You dropped your kid off at college. You moved more stuff than they could need into a space barely bigger than a closet. You’ve handed over the credit card to be used only in emergencies (like ordering chicken fingers at 3:30 AM). You told them how proud you are, reminding them that you worked 100 hours a week and took out a second mortgage to send them to school. You gave them one last hug.
You cried. Admit it. Even on the inside, tears count.
Wherever you and your kid fall on the continuum of “I hope you never leave” to “I can’t wait until you move out,” your child’s sudden absence is
likely to stir up some stuff. I am a parent and a psychologist. I went to school longer than I needed to and spent the last 20-plus years working with college students. Here’s what I’ve learned about how to handle this change:
Feel the pain.
Discomfort and grief are fundamental and vital parts of our lives. They are the signs that we have felt joy and were connected. While longer-lasting or more intense, you felt this pain the first time you dropped your kid off at kindergarten or sleep-away camp. Let it show you what you’re missing so that you can treasure every precious moment you have with them.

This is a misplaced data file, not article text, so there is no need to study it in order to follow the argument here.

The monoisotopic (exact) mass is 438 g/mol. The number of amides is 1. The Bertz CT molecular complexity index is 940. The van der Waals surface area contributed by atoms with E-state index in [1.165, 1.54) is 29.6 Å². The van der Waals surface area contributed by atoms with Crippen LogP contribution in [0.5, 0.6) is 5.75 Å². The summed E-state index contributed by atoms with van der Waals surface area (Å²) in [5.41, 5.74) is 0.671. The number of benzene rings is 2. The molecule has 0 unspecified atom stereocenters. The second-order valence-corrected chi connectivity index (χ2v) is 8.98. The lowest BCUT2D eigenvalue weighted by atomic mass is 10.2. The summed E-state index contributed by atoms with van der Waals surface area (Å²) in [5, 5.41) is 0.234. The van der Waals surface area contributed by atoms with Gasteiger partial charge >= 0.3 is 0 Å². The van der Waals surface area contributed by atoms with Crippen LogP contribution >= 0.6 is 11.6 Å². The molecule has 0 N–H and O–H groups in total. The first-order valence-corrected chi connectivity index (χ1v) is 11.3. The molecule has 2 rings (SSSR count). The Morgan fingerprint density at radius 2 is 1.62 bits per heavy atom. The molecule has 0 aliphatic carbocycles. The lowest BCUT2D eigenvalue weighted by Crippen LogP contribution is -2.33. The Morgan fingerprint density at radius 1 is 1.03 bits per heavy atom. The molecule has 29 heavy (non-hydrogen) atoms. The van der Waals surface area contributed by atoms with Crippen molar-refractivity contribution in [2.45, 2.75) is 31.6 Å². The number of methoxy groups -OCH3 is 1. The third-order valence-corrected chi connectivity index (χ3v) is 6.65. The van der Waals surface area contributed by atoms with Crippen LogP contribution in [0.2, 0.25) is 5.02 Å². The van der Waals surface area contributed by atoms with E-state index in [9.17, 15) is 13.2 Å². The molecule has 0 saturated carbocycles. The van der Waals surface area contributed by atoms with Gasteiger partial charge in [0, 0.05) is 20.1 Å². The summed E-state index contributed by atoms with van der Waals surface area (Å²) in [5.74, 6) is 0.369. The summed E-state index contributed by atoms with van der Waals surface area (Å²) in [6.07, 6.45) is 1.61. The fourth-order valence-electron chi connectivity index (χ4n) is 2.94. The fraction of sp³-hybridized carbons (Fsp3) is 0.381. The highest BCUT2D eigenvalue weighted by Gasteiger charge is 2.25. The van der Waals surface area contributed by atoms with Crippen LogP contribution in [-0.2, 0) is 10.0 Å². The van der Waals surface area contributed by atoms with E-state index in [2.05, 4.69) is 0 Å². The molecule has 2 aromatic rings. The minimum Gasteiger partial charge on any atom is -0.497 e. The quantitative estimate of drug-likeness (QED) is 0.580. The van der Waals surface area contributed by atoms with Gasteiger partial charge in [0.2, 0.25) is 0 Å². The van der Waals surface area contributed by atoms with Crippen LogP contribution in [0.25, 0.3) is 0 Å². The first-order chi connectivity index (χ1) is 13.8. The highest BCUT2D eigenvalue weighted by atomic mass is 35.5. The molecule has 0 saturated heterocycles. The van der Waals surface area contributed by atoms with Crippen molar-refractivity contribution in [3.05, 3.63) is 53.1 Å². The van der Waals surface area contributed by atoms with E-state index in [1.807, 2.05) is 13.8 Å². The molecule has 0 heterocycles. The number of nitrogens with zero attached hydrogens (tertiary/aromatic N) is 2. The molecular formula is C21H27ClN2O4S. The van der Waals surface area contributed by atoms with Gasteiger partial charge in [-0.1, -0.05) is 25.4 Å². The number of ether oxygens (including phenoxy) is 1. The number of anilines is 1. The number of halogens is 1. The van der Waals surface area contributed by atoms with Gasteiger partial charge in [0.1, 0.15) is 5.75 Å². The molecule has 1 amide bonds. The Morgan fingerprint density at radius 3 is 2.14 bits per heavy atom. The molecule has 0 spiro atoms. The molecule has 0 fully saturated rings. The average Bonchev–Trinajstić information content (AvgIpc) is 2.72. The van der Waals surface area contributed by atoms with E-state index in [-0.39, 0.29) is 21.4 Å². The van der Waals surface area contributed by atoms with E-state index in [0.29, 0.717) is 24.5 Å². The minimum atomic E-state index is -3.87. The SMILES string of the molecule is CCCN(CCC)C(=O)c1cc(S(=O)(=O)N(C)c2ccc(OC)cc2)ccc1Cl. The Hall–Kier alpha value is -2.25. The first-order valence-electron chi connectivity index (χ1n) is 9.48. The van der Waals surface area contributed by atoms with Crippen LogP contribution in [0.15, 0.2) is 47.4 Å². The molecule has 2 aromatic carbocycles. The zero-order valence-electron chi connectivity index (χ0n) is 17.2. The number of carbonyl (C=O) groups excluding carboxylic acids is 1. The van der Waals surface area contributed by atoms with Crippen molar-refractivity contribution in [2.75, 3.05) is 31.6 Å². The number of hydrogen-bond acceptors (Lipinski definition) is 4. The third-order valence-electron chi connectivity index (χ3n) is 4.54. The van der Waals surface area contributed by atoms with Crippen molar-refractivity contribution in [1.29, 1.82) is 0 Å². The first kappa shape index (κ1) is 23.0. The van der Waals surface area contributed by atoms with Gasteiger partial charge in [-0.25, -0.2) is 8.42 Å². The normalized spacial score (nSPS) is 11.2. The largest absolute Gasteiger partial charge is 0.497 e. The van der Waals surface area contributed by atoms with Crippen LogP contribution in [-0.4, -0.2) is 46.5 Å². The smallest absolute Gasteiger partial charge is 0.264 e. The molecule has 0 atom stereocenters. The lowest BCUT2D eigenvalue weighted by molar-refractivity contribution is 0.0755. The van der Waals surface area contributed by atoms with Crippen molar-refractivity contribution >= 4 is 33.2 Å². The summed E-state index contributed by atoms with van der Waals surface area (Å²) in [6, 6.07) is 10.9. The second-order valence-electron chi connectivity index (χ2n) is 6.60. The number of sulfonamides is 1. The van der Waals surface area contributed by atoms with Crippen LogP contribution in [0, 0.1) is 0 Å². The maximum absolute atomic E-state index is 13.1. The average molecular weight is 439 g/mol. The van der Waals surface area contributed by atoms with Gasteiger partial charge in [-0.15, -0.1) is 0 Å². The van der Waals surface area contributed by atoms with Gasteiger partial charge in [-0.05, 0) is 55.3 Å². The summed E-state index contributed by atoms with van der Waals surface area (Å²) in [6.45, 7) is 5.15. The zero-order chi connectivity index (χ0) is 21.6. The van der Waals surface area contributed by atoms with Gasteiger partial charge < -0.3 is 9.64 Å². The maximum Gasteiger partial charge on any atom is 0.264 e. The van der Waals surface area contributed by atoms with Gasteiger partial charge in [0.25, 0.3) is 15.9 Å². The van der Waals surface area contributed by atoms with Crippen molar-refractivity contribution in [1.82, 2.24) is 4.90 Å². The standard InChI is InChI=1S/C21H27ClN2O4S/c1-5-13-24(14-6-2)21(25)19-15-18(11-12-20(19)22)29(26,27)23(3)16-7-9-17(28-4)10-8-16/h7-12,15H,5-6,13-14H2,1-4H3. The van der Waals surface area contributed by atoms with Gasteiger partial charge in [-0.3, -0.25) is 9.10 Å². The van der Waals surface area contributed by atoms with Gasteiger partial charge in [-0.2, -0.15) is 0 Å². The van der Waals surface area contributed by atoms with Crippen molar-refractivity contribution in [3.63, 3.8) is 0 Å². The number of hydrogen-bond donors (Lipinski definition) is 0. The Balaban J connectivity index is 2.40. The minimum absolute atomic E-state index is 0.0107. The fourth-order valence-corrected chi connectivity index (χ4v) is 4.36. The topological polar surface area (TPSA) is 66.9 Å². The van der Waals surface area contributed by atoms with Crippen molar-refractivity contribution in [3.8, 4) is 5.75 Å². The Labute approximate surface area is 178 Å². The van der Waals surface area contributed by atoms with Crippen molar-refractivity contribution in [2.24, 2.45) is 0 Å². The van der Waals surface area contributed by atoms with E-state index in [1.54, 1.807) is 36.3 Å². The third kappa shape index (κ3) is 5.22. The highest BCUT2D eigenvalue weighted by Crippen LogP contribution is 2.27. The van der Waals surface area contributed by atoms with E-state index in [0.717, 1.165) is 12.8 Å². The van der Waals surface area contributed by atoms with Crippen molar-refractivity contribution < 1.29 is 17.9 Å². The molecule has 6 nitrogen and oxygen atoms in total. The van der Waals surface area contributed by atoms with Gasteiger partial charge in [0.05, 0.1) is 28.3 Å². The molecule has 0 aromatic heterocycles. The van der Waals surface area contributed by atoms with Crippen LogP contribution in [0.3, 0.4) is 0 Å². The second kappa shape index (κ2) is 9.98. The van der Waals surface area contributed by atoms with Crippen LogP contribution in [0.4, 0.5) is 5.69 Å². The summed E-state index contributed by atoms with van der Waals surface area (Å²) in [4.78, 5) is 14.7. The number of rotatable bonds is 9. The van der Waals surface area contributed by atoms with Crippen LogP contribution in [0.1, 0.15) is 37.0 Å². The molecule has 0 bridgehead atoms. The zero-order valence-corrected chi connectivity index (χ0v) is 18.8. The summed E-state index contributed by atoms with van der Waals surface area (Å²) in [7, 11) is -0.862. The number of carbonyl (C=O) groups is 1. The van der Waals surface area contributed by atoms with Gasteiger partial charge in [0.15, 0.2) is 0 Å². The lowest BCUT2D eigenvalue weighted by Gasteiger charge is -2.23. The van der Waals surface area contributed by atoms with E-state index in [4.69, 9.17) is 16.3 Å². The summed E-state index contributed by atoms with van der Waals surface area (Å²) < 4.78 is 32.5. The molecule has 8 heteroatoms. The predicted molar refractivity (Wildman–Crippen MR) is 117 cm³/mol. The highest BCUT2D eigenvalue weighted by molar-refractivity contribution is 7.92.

In case you’re not hurting, that is OK, too. We experience change in unique ways.
Give and take credit.
The loss of connection and control that comes with your kid leaving home can be unbearable. As the hours go by without a text or DM or a call, your mind may wander to everything your parents never knew happened. At that moment, you may feel the urge to rescue your kid. Before you do that, remember this: you survived all the stupid stuff you did in college and thrived enough to raise a college kid. And you probably reached out for help when you needed it. Trust them.
Live the life you want for your kids.
The best way to teach someone anything is to model behavior. While others on campus are actively shaping your kid’s experience, you are still on the hook for teaching them how to live a good life. If you want your kid to graduate and work hard every day, keep working. If you want them to take time off when they drop off their kids at school, take time off. Do what you dreamed of doing when you were at college. Show them what all the hard work is for.
Get help when you need it.
Finally, pay attention to how you and your kid cope with the distance. You want to be aware of feeling overwhelming anxiety or sadness. Think carefully about whether your or your kid’s appetite or weight has changed drastically. And while college life almost demands changes in sleep, be careful whether those are causing problems. As soon as you ask yourself, “Do we need help?” reach out to a psychologist or other mental health professional. We endured our share of this to be able to validate feelings and provide perspective.